Scotland Yard Flying Squad Chief Commander Frank Cater was appointed to lead the hunt for the thieves. Given the boldness and highly skilled nature of the operation, the police were quickly able to narrow down the list of potential suspects to McAvoy and Robinson, who had not been particularly secretive about recruiting participants for a rumoured 'inside job' that they had planned. Robinson, whose nickname was 'The Colonel', was already well known to the police, while McAvoy was considered to be one of South London's most prolific armed robbers.
Quickly realising that the sheer knowledge available to the gang pointed to an insider participant, the police soon came across Anthony Black, who had been late to work on the day of the robbery and who had missed the entire heist. The connection to Robinson’s sister led to a swift confession by Black, who gave up the names of the newly wealthy McAvoy and Robinson.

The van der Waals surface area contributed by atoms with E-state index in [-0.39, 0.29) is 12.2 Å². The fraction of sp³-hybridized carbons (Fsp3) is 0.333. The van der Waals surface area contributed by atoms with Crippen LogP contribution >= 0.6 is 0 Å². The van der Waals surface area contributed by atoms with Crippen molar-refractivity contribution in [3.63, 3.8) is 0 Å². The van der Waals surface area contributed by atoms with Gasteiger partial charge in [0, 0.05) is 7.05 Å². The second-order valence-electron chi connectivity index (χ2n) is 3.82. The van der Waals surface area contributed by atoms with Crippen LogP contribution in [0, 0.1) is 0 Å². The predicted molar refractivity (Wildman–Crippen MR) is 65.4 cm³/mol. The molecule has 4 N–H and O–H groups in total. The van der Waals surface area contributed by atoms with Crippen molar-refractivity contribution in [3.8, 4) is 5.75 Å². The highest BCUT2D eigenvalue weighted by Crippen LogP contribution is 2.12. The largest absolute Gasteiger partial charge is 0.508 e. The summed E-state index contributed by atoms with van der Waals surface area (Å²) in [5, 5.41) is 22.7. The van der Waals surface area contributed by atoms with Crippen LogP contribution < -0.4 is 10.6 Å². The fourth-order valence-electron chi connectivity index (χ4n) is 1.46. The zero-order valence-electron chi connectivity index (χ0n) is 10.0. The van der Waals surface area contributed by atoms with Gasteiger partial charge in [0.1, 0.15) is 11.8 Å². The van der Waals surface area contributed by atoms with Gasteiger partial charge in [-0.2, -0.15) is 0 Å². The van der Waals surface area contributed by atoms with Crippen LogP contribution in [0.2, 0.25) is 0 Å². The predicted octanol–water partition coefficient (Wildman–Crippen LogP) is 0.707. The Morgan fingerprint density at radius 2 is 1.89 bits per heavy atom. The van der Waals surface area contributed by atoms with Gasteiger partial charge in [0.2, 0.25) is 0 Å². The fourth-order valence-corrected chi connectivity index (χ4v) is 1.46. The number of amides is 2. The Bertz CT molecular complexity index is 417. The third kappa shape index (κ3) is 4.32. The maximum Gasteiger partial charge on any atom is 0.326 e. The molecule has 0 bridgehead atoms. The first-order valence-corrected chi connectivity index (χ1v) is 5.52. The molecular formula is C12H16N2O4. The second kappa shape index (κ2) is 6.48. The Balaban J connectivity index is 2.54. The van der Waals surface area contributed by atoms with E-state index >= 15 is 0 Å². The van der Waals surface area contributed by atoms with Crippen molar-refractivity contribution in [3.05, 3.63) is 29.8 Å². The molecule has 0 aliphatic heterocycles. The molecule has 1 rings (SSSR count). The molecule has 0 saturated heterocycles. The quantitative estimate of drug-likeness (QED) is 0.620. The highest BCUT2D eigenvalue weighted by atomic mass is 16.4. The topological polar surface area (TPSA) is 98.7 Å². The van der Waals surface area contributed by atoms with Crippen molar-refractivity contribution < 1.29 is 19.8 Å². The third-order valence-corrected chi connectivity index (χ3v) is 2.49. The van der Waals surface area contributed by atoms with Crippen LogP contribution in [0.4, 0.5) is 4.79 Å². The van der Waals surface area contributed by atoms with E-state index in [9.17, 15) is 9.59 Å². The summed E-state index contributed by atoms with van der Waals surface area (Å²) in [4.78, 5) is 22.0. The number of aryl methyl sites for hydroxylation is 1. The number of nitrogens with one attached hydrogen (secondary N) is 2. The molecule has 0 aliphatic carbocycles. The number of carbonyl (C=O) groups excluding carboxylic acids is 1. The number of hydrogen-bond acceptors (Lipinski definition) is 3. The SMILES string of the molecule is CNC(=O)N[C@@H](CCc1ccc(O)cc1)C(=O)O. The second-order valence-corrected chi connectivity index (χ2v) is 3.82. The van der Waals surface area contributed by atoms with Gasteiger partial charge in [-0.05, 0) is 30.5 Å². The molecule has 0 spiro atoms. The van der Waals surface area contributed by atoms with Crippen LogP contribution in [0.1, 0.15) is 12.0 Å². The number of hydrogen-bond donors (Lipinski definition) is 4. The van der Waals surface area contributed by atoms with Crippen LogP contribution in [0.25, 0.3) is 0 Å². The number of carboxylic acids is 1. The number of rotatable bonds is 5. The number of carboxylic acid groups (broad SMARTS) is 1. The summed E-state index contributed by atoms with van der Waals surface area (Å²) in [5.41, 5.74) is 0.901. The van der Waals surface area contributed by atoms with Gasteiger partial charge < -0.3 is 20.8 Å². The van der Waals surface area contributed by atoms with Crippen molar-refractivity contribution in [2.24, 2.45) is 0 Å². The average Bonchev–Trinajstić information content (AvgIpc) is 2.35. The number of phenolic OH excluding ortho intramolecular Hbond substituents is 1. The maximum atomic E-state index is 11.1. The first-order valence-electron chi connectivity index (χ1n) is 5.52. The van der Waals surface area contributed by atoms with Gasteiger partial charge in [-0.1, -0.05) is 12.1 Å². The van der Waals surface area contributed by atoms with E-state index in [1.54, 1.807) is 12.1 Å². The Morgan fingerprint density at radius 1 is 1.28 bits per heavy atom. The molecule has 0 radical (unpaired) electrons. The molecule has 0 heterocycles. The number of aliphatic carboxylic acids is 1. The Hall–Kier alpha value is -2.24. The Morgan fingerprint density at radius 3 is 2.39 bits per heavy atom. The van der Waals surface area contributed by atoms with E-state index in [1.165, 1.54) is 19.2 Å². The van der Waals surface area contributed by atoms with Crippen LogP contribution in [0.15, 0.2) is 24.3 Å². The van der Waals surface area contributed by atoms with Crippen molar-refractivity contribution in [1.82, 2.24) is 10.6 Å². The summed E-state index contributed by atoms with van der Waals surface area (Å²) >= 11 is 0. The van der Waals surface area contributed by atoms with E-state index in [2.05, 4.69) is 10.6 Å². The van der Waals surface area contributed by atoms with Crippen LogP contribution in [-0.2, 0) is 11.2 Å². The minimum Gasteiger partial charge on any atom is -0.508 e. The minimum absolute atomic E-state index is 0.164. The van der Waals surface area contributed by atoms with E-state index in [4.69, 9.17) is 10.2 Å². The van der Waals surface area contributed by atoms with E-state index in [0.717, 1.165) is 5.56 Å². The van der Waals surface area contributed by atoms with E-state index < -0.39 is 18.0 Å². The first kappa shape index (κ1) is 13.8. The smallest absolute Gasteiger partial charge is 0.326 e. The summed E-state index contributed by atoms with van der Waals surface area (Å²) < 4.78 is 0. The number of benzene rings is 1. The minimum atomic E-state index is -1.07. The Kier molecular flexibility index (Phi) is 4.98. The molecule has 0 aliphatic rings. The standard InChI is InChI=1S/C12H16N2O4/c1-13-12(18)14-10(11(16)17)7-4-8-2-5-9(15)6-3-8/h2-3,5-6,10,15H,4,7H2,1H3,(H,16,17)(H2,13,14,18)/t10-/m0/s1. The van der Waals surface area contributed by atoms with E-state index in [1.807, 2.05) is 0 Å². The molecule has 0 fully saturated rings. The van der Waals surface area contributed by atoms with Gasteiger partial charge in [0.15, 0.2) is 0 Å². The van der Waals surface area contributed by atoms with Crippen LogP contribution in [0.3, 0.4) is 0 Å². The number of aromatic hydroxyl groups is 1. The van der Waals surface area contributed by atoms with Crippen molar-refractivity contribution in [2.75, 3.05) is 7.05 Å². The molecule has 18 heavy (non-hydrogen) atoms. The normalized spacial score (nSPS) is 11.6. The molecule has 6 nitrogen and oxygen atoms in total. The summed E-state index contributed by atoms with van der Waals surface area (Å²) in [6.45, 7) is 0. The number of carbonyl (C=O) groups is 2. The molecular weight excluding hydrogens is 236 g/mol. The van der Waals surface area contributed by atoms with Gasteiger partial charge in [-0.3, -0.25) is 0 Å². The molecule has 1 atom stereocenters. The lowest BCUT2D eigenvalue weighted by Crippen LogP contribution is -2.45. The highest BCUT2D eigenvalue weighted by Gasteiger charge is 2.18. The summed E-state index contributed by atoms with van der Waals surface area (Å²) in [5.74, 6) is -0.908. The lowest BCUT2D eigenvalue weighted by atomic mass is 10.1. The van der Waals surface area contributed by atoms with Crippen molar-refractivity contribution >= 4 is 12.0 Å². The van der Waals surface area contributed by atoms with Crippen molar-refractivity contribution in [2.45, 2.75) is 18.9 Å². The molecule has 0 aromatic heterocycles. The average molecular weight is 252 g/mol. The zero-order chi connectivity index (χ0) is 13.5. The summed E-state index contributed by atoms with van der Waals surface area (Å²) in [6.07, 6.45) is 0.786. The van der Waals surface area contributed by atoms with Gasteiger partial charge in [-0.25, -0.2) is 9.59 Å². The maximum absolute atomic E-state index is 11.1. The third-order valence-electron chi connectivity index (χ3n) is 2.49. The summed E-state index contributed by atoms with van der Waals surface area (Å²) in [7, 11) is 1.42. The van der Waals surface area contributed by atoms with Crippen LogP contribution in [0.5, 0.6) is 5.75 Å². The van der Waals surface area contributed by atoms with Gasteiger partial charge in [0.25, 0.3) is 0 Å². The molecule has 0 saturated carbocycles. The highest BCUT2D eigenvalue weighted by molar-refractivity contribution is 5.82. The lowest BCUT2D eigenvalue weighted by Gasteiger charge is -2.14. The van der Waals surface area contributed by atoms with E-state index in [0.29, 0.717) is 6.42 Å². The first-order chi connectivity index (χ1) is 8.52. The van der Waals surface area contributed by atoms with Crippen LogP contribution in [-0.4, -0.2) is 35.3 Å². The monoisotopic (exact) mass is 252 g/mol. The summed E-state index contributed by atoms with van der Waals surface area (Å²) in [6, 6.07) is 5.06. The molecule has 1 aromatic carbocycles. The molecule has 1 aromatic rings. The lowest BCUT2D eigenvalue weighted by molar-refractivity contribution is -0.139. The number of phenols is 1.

Neither McAvoy nor Robinson helped themselves by 'laying low'. Within weeks of the heist, both moved from humble South London council houses to a grand estate in Kent, paid for in cash. Rumours that McAvoy had bought two Rottweiler dogs to protect his mansion and named them 'Brinks' and 'Mat', did not win him any awards for subtlety.